Energy Saving Trust Launch Letter to Help Tenants Persuade Landlords to Install Energy Saving Measures in Their Home

Share Article

When it comes to energy saving in your rented home, sometimes a tenant may find it easy to install energy saving measures themselves but the Energy Saving Trust have just created a new letter to help persuade a landlord to install energy saving measures in the home.

Persuading your landlord to save energy

Living in a rented property can be a frustrating experience if you want to stop wasting energy. After all, someone is not likely to install measures such as loft insulation at their own expense. Nor will replacing the inefficient heating system or installing renewables figure too much in their plans either.

Persuasive reasons why a landlord should install energy saving measures

But on March 26th the Energy Saving Trust have provided a solution - helping tenants persuade their landlord to pay for and undertake some of these energy saving measures! It may sound like a tricky sell, but when you consider that grants and discounts are available for a variety of energy saving measures, and that a tenant's landlord could also claim tax allowance, it perhaps won’t be as hard as people think. Some grant funding for energy efficiency measures can be accessed by the tenant if the landlord gives permission for the measure to be carried out.

Also – there is one other reason why a landlord should consider improving the energy efficiency of their properties – and that is because a property which is warm, comfortable and cheap to run is far more desirable to prospective tenants than one which isn’t. And, also remember that landlords are now legally obliged to show prospective tenants the property’s Energy Performance Certificate (EPC). So by installing energy saving measures now, your landlord will be improving the EPC rating of the property potentially making it easier to rent in the future.

How to download Energy Saving Trust's landlord letter and encourage a landlord to take action now

To help encourage a landlord to take action Energy Saving Trust have pulled together a letter that you can email to them outlining how they can make your home and their property more energy efficient.

Energy Saving Trust Landlord Letter - England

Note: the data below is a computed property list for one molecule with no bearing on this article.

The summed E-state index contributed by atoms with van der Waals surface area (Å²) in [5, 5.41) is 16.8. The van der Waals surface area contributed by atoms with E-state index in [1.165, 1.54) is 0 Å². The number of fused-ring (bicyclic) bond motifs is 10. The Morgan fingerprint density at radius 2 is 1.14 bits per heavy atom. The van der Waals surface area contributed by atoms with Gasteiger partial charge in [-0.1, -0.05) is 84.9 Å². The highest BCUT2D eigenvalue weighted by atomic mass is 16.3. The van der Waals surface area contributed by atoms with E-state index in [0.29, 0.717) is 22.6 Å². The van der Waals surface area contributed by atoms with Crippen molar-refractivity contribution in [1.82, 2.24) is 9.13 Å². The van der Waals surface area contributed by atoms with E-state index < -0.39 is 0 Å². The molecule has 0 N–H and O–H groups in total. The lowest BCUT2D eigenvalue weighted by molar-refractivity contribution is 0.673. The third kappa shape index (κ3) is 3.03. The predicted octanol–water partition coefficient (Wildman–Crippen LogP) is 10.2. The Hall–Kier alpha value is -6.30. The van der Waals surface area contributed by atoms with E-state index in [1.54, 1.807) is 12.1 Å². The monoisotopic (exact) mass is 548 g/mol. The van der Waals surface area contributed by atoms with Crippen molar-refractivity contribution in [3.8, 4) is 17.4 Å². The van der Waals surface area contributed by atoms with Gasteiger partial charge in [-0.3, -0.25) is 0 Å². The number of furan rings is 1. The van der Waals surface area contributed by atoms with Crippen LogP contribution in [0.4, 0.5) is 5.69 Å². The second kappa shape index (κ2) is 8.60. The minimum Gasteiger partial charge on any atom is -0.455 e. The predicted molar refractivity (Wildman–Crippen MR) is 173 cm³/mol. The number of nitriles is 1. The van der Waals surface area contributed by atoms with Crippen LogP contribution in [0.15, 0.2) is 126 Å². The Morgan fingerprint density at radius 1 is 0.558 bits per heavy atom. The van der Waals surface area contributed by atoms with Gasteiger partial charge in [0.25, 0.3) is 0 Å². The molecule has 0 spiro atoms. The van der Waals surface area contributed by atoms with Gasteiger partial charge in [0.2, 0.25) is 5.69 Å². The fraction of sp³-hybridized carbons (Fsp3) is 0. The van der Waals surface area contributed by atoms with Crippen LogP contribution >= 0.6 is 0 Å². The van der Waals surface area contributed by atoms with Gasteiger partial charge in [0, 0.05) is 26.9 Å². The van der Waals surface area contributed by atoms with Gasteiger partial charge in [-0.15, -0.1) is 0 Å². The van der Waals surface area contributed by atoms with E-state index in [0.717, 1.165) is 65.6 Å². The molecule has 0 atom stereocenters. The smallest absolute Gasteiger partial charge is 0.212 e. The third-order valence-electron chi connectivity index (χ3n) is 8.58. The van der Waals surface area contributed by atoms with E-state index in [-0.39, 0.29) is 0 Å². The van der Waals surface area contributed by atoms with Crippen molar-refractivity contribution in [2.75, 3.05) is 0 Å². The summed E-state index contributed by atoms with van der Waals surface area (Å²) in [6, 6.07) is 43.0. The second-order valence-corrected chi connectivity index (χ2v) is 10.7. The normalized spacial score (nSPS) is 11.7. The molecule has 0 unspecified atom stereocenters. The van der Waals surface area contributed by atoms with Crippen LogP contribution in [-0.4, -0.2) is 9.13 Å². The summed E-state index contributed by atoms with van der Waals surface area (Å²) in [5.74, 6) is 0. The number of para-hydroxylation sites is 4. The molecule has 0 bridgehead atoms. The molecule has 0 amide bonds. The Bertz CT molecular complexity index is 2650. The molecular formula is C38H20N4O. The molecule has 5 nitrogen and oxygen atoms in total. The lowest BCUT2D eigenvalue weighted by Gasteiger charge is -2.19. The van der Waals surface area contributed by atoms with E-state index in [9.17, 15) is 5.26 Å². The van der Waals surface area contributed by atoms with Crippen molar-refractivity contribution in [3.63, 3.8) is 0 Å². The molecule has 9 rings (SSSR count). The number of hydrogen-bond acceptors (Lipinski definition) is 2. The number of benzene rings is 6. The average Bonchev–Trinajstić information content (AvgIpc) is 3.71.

Energy Saving trust Landlord Letter - Scotland

Energy Saving Trust claim that all tenants have to do is customise the letter accordingly, copy and paste it into a blank email and then send it off to their landlord, remembering to double check that all of the helpful links have been copied across before sending the email. Energy Saving trust believe the email should provide a good starting point for discussions with your landlord on improving the energy efficiency of the property. Energy Saving Trust also encourage people to tell them how they get on by leaving a message on their Energy Saving Trust Facebook page.

Energy Saving Trust also give simple and quick ways people can stop wasting energy in their rented home immediately:

•Turn the thermostat down.
Reducing the room temperature by 1°C could cut your heating bills by up to 10 percent and typically saves around £55 per year. If their is a heating programmer, set the heating and hot water to come on only when required rather than all the time.

•Is the water too hot? The cylinder thermostat should be set at 60°C/140°F.

•Close curtains at dusk to stop heat escaping through the windows and check for draughts around windows and doors.

•Always turn off the lights when you leave a room.

•Don't leave appliances on standby and remember not to leave laptops and mobile phones on charge unnecessarily.

•Only boil as much water as is needed (but remember to cover the elements if you're using an electric kettle).

•Use a bowl to wash up twice a day rather than leaving the hot tap running and you could save around £25 a year on a household’s gas bills.’

•Use energy saving light bulbs. They last up to 10 times longer than ordinary bulbs, and using one can save someone around £40 over the lifetime of the bulb. This saving could be around £65 over its lifetime if replacing a high wattage incandescent bulb, or one used for more than a few hours a day.


Share article on social media or email:

View article via:

Pdf Print

Contact Author

Eamon Collins
Visit website